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Efficiency: Loud and not proudEfficiency: Loud and not proud

Efficiency: Loud and not proud

Airshow fans call it the “sound of freedom.” But the mind-numbing, ear-splitting jackhammer noise of propeller tips hitting the speed of sound is really the mark of inefficiency, wasted effort, and a needless loss of aircraft performance.

I recently attached video cameras to a Cessna 180 Skywagon equipped with a large-diameter “seaplane prop” set to maximum rpm and recorded both its performance and decibel level. With the propeller knob full forward and wide-open throttle, the Skywagon’s takeoff roll was 620 feet and lasted 14 seconds. Once established in a 75-knot climb, it ascended at 1,100 feet per minute, took 1 minute 50 seconds to go from brake release to 1,000 feet agl—and the sound beside the runway was a screaming 98 decibels. Then, at pattern altitude, the pilot reduced engine/prop rpm to 2,500 as per the pilot’s operating handbook.

But what would happen if the pilot set 2,500 rpm on the ground and then went to full throttle for takeoff? Would performance suffer?

On the next two takeoffs, the pilot did just that—and his takeoff roll was 20 feet shorter and three seconds quicker, his rate of climb was 150 feet per minute higher, and time from brake release to 1,000 feet agl was reduced by more than 20 seconds.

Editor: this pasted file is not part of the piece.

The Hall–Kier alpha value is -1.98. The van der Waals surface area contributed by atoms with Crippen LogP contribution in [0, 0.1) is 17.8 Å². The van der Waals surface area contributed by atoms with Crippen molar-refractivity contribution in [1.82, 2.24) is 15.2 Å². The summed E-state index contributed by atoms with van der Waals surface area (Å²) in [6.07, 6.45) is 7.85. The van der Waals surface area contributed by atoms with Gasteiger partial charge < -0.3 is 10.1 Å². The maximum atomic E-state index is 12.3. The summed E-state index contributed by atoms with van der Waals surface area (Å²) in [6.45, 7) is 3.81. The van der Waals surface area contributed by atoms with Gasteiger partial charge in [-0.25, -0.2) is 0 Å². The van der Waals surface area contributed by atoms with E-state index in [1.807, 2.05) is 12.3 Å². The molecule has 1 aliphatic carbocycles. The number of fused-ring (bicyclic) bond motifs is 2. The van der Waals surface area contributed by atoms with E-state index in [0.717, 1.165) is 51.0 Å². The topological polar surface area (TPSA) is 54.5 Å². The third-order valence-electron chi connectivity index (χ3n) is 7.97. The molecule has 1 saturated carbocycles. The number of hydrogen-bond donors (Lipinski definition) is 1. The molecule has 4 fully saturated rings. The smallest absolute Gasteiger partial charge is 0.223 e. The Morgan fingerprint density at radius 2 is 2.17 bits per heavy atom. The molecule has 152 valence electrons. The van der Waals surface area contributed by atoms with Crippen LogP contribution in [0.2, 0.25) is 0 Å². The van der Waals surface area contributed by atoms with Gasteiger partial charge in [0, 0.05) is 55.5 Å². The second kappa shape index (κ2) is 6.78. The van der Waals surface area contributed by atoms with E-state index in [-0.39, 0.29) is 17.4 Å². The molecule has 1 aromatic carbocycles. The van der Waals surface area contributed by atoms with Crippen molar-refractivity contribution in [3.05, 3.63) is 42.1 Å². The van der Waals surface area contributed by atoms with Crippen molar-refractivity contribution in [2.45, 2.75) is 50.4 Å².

Oh, yeah, and the noise near the runway dropped 10 decibels.

The mind-numbing, ear-splitting jackhammer noise of propeller tips hitting the speed of sound is really the mark of inefficiency, wasted effort, and a needless loss of aircraft performance.Klaus Savier, founder of Lightspeed Engineering and designer of multiple aircraft speed modifications, said all airfoils—including propellers—see a sharp increase in drag as they approach the speed of sound.

“The drag rise on propeller tips starts at about 0.84 Mach and goes up sharply from there,” he said. “The loss of efficiency is dramatic.”

Engine horsepower increases with rpm, but as propeller tips approach the speed of sound, the amount of thrust they produce drops off rapidly.

“It doesn’t do any good to add horsepower if you’re losing propeller efficiency as a result,” he said. “That’s a losing proposition.” Large-diameter, two-blade propellers on direct-drive engines are the most susceptible to high tip speeds. Think Cessna 180s and 185s, T–6s, and old Beechcraft Bonanzas.

Reducing rpm at high power settings can have negative consequences, even in normally aspirated engines. In extreme cases, high manifold pressure and low rpm can cause detonation or preignition that could damage or destroy engines. Check with your engine manufacturer to find out whether your airplane’s engine is capable of safely operating at less than full rpm.

If so, you may find that flying quieter brings better performance, too.

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Web: aopa.org/pilot/loudnotproud

Dave Hirschman

Dave Hirschman

AOPA Pilot Editor at Large
AOPA Pilot Editor at Large Dave Hirschman joined AOPA in 2008. He has an airline transport pilot certificate and instrument and multiengine flight instructor certificates. Dave flies vintage, historical, and Experimental airplanes and specializes in tailwheel and aerobatic instruction.

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